If you’ve noticed that your Rattlesnake Plant has started drooping then there is a good chance that something isn’t right. However, as they are part of the Calathea plant family, Rattlesnake Plants do curl up and naturally move quite a bit so it’s important you don’t mistake this for drooping stems and leaves.
Below we will go through each of the individual causes of a drooping Rattlesnake Plant as well as how to spot whether or not it is simply natural movement. We will also guide you through the diagnostic process and how to treat and prevent the issue from happening again.
A drooping Rattlesnake Plant can indicate underwatering
The most common cause of drooping Rattlesnake Plant leaves is underwatering. Rattlesnake Plants like to have some moisture in the soil and will struggle if they are consistently underwatered. A lack of water can also cause other issues such as dry brown leaves and your plant actually losing leaves so you want to avoid this as much as possible.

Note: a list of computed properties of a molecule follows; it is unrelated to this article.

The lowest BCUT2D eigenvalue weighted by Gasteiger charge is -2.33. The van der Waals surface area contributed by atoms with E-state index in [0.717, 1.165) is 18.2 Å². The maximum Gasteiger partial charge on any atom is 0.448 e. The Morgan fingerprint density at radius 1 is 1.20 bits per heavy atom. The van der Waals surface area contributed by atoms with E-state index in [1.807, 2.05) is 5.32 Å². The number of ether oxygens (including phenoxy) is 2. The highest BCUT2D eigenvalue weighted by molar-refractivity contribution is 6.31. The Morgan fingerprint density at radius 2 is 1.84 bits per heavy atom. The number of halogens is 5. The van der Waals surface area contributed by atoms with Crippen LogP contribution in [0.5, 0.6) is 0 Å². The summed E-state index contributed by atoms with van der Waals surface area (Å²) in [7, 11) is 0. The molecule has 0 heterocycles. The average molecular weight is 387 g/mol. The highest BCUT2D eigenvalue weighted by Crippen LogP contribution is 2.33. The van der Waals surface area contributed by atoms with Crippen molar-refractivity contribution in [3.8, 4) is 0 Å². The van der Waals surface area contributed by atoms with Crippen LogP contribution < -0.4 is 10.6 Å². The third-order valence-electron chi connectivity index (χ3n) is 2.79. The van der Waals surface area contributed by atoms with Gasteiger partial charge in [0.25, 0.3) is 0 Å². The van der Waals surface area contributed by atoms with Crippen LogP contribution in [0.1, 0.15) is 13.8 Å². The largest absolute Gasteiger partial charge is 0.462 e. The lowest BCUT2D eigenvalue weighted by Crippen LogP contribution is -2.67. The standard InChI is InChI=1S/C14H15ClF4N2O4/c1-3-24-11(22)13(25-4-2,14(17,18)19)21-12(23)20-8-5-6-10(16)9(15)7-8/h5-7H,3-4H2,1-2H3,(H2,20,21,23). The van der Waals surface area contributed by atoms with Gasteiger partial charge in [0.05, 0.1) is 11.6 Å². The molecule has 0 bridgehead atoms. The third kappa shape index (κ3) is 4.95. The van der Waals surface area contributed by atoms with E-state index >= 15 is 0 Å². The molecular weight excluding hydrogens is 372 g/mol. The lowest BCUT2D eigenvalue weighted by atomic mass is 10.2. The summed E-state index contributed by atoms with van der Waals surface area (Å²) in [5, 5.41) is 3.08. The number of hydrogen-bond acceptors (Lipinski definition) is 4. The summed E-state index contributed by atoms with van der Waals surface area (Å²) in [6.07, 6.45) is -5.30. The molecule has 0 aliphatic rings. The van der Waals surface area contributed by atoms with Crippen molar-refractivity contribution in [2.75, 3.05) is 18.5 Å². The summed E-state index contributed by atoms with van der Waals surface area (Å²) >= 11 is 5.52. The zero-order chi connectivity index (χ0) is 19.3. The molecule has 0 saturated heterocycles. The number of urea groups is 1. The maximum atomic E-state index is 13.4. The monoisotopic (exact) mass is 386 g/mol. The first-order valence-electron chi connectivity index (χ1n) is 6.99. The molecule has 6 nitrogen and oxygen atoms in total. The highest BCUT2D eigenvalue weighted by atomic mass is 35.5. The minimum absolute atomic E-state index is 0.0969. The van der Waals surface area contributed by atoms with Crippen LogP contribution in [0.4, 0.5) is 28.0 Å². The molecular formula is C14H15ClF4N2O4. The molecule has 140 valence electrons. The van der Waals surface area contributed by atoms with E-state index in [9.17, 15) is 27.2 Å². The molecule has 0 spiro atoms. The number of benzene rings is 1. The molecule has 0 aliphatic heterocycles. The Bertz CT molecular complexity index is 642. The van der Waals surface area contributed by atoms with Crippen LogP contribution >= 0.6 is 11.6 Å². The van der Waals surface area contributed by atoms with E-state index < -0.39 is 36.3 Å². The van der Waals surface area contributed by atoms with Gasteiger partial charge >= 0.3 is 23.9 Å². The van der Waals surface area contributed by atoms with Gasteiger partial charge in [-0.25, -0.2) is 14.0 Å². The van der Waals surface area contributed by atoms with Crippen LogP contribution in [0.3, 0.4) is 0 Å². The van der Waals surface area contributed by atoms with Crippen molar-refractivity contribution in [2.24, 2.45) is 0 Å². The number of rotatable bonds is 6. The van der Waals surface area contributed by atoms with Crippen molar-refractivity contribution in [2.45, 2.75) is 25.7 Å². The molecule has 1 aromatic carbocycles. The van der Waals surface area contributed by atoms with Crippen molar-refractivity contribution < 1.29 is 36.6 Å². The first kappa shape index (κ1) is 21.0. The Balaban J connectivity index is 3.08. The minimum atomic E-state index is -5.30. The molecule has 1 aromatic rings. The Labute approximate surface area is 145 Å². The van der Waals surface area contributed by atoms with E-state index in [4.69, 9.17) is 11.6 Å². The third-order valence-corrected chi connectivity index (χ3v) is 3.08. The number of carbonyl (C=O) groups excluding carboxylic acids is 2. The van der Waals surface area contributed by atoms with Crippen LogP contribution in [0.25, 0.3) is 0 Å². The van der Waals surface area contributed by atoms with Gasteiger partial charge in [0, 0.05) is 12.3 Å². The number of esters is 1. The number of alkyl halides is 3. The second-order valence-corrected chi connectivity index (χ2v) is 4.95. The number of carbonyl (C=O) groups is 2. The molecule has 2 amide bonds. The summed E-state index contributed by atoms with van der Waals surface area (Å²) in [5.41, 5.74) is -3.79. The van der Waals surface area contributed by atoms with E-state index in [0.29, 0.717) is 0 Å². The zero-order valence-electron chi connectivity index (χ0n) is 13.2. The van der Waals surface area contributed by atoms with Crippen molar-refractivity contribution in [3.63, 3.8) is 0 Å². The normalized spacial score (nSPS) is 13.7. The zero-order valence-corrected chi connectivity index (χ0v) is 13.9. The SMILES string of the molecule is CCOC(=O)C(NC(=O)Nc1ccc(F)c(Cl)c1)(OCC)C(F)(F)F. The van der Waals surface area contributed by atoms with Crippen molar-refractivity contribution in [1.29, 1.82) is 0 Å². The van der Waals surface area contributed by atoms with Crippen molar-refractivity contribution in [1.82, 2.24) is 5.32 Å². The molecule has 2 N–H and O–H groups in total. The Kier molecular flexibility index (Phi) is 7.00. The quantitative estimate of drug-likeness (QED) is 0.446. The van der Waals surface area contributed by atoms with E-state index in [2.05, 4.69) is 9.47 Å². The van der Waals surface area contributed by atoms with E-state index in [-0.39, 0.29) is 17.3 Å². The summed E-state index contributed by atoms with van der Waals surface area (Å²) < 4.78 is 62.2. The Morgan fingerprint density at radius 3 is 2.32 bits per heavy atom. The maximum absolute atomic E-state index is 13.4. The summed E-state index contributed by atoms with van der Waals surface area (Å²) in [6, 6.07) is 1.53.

To figure out if underwatering is the cause of your Rattlesnake Plant’s drooping leaves, take the plant carefully out of its pot and check the moisture in the soil. If the soil is very dry and powdery and the roots have started to slowly crisp up, then underwatering is the most likely cause.
You want to be careful when reintroducing water to your Rattlesnake Plant as a sudden change of environment can cause the plant to go into shock. This can result in your plant losing a handful of leaves so best to be avoided.
Instead, you want to water your drooping plant a little once a day for about a week. This should be enough to give the soil a good soaking. After a week you want to go back to a more usual watering routine, making sure you are watering more frequently or more deeply than before to avoid the problem happening again in future.
Low humidity can also result in a droopy plant